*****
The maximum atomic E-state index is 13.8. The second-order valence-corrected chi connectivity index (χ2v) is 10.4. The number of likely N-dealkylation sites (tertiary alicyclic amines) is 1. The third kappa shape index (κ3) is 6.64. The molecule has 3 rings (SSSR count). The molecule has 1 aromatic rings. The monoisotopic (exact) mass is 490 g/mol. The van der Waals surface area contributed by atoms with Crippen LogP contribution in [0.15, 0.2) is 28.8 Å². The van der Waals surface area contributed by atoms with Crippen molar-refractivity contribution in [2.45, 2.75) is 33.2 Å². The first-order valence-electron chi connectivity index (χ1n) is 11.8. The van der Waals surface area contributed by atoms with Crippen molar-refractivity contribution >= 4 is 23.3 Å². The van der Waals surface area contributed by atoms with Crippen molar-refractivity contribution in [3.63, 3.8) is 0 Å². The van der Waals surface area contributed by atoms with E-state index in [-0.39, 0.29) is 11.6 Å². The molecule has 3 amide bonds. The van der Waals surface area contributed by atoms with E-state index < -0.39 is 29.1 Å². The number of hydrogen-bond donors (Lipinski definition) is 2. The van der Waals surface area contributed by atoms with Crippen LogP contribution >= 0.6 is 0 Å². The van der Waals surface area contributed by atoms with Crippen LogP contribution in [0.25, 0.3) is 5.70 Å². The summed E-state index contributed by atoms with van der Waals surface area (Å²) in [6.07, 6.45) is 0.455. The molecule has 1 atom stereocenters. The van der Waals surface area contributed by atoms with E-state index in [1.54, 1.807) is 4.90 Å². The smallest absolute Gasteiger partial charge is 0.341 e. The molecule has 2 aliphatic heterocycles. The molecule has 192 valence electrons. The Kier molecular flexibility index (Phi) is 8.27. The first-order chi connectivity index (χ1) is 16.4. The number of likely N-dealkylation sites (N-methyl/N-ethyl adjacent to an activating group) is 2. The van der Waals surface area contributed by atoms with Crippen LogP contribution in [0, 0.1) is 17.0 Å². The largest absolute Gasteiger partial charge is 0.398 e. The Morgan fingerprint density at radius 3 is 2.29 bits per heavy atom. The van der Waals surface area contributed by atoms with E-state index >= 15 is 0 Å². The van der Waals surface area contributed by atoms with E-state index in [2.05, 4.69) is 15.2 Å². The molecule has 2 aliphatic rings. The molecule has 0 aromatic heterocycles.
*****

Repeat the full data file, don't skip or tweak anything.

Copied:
The maximum atomic E-state index is 13.8. The second-order valence-corrected chi connectivity index (χ2v) is 10.4. The number of likely N-dealkylation sites (tertiary alicyclic amines) is 1. The third kappa shape index (κ3) is 6.64. The molecule has 3 rings (SSSR count). The molecule has 1 aromatic rings. The monoisotopic (exact) mass is 490 g/mol. The van der Waals surface area contributed by atoms with Crippen LogP contribution in [0.15, 0.2) is 28.8 Å². The van der Waals surface area contributed by atoms with Crippen molar-refractivity contribution in [2.45, 2.75) is 33.2 Å². The first-order valence-electron chi connectivity index (χ1n) is 11.8. The van der Waals surface area contributed by atoms with Crippen molar-refractivity contribution >= 4 is 23.3 Å². The van der Waals surface area contributed by atoms with Crippen molar-refractivity contribution in [3.63, 3.8) is 0 Å². The van der Waals surface area contributed by atoms with E-state index in [-0.39, 0.29) is 11.6 Å². The molecule has 3 amide bonds. The van der Waals surface area contributed by atoms with E-state index < -0.39 is 29.1 Å². The number of hydrogen-bond donors (Lipinski definition) is 2. The van der Waals surface area contributed by atoms with Crippen LogP contribution >= 0.6 is 0 Å². The van der Waals surface area contributed by atoms with Crippen LogP contribution in [0.25, 0.3) is 5.70 Å². The summed E-state index contributed by atoms with van der Waals surface area (Å²) in [6.07, 6.45) is 0.455. The molecule has 1 atom stereocenters. The van der Waals surface area contributed by atoms with E-state index in [1.54, 1.807) is 4.90 Å². The smallest absolute Gasteiger partial charge is 0.341 e. The molecule has 2 aliphatic heterocycles. The molecule has 192 valence electrons. The Kier molecular flexibility index (Phi) is 8.27. The first-order chi connectivity index (χ1) is 16.4. The number of likely N-dealkylation sites (N-methyl/N-ethyl adjacent to an activating group) is 2. The van der Waals surface area contributed by atoms with Crippen LogP contribution in [0, 0.1) is 17.0 Å². The largest absolute Gasteiger partial charge is 0.398 e. The Morgan fingerprint density at radius 3 is 2.29 bits per heavy atom. The van der Waals surface area contributed by atoms with E-state index >= 15 is 0 Å². The van der Waals surface area contributed by atoms with E-state index in [2.05, 4.69) is 15.2 Å². The molecule has 2 aliphatic rings. The molecule has 0 aromatic heterocycles.